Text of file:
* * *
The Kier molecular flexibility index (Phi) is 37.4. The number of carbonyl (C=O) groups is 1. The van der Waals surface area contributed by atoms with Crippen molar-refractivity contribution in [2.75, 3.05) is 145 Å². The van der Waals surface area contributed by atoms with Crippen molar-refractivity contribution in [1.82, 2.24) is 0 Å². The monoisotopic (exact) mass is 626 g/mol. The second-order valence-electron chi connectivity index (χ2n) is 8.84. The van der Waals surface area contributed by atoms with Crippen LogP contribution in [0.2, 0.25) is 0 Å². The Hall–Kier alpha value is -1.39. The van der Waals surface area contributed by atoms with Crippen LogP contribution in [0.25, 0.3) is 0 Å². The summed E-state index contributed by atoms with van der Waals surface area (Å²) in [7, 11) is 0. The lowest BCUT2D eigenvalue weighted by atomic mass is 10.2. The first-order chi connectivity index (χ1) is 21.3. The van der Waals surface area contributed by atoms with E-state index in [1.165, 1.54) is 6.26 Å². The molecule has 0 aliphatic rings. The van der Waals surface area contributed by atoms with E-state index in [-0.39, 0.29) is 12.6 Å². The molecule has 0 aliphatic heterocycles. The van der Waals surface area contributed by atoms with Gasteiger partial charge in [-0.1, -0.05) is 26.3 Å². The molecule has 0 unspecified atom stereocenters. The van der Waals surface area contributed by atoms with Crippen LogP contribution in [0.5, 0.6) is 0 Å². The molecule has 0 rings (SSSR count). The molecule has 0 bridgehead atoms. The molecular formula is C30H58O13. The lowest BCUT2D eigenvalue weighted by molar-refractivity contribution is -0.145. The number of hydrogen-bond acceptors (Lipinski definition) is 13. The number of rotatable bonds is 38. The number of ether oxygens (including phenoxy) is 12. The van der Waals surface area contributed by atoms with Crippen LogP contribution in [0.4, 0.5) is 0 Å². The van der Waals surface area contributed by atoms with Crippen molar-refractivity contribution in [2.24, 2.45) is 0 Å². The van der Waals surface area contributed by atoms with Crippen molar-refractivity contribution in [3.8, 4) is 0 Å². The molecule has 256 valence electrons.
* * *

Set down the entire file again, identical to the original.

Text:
The Kier molecular flexibility index (Phi) is 37.4. The number of carbonyl (C=O) groups is 1. The van der Waals surface area contributed by atoms with Crippen molar-refractivity contribution in [2.75, 3.05) is 145 Å². The van der Waals surface area contributed by atoms with Crippen molar-refractivity contribution in [1.82, 2.24) is 0 Å². The monoisotopic (exact) mass is 626 g/mol. The second-order valence-electron chi connectivity index (χ2n) is 8.84. The van der Waals surface area contributed by atoms with Crippen LogP contribution in [0.2, 0.25) is 0 Å². The Hall–Kier alpha value is -1.39. The van der Waals surface area contributed by atoms with Crippen LogP contribution in [0.25, 0.3) is 0 Å². The summed E-state index contributed by atoms with van der Waals surface area (Å²) in [7, 11) is 0. The lowest BCUT2D eigenvalue weighted by atomic mass is 10.2. The first-order chi connectivity index (χ1) is 21.3. The van der Waals surface area contributed by atoms with E-state index in [1.165, 1.54) is 6.26 Å². The molecule has 0 aliphatic rings. The van der Waals surface area contributed by atoms with E-state index in [-0.39, 0.29) is 12.6 Å². The molecule has 0 aliphatic heterocycles. The van der Waals surface area contributed by atoms with Gasteiger partial charge in [-0.1, -0.05) is 26.3 Å². The molecule has 0 unspecified atom stereocenters. The van der Waals surface area contributed by atoms with Crippen LogP contribution in [0.5, 0.6) is 0 Å². The molecule has 0 rings (SSSR count). The molecule has 0 bridgehead atoms. The molecular formula is C30H58O13. The lowest BCUT2D eigenvalue weighted by molar-refractivity contribution is -0.145. The number of hydrogen-bond acceptors (Lipinski definition) is 13. The number of rotatable bonds is 38. The number of ether oxygens (including phenoxy) is 12. The van der Waals surface area contributed by atoms with Crippen LogP contribution in [0.4, 0.5) is 0 Å². The van der Waals surface area contributed by atoms with Crippen molar-refractivity contribution in [2.24, 2.45) is 0 Å². The van der Waals surface area contributed by atoms with Crippen molar-refractivity contribution in [3.8, 4) is 0 Å². The molecule has 256 valence electrons.